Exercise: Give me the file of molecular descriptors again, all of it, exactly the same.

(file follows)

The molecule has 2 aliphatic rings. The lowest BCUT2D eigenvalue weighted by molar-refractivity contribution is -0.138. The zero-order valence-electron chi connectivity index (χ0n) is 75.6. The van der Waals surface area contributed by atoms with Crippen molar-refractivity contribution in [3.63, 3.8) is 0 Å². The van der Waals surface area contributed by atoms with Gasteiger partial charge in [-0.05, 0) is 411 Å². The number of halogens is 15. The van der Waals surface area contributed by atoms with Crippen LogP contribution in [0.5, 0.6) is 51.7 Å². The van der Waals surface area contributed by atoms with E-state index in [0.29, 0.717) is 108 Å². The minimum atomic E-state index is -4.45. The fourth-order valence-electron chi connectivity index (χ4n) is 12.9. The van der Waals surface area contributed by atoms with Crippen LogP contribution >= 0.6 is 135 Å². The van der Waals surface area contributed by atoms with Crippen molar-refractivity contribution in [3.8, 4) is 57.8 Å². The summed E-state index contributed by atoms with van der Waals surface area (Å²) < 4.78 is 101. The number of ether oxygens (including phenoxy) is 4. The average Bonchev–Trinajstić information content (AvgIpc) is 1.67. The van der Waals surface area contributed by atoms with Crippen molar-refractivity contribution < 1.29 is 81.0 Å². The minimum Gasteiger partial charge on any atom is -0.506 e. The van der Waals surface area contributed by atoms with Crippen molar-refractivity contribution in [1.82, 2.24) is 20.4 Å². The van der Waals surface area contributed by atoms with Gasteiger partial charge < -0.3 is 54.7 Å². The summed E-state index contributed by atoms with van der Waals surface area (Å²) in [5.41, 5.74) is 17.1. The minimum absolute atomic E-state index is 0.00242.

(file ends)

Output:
The molecule has 2 aliphatic rings. The lowest BCUT2D eigenvalue weighted by molar-refractivity contribution is -0.138. The zero-order valence-electron chi connectivity index (χ0n) is 75.6. The van der Waals surface area contributed by atoms with Crippen molar-refractivity contribution in [3.63, 3.8) is 0 Å². The van der Waals surface area contributed by atoms with Gasteiger partial charge in [-0.05, 0) is 411 Å². The number of halogens is 15. The van der Waals surface area contributed by atoms with Crippen LogP contribution in [0.5, 0.6) is 51.7 Å². The van der Waals surface area contributed by atoms with E-state index in [0.29, 0.717) is 108 Å². The minimum atomic E-state index is -4.45. The fourth-order valence-electron chi connectivity index (χ4n) is 12.9. The van der Waals surface area contributed by atoms with Crippen LogP contribution >= 0.6 is 135 Å². The van der Waals surface area contributed by atoms with Crippen molar-refractivity contribution in [3.8, 4) is 57.8 Å². The summed E-state index contributed by atoms with van der Waals surface area (Å²) < 4.78 is 101. The number of ether oxygens (including phenoxy) is 4. The average Bonchev–Trinajstić information content (AvgIpc) is 1.67. The van der Waals surface area contributed by atoms with Crippen molar-refractivity contribution < 1.29 is 81.0 Å². The minimum Gasteiger partial charge on any atom is -0.506 e. The van der Waals surface area contributed by atoms with Crippen molar-refractivity contribution in [1.82, 2.24) is 20.4 Å². The van der Waals surface area contributed by atoms with Gasteiger partial charge < -0.3 is 54.7 Å². The summed E-state index contributed by atoms with van der Waals surface area (Å²) in [5.41, 5.74) is 17.1. The minimum absolute atomic E-state index is 0.00242.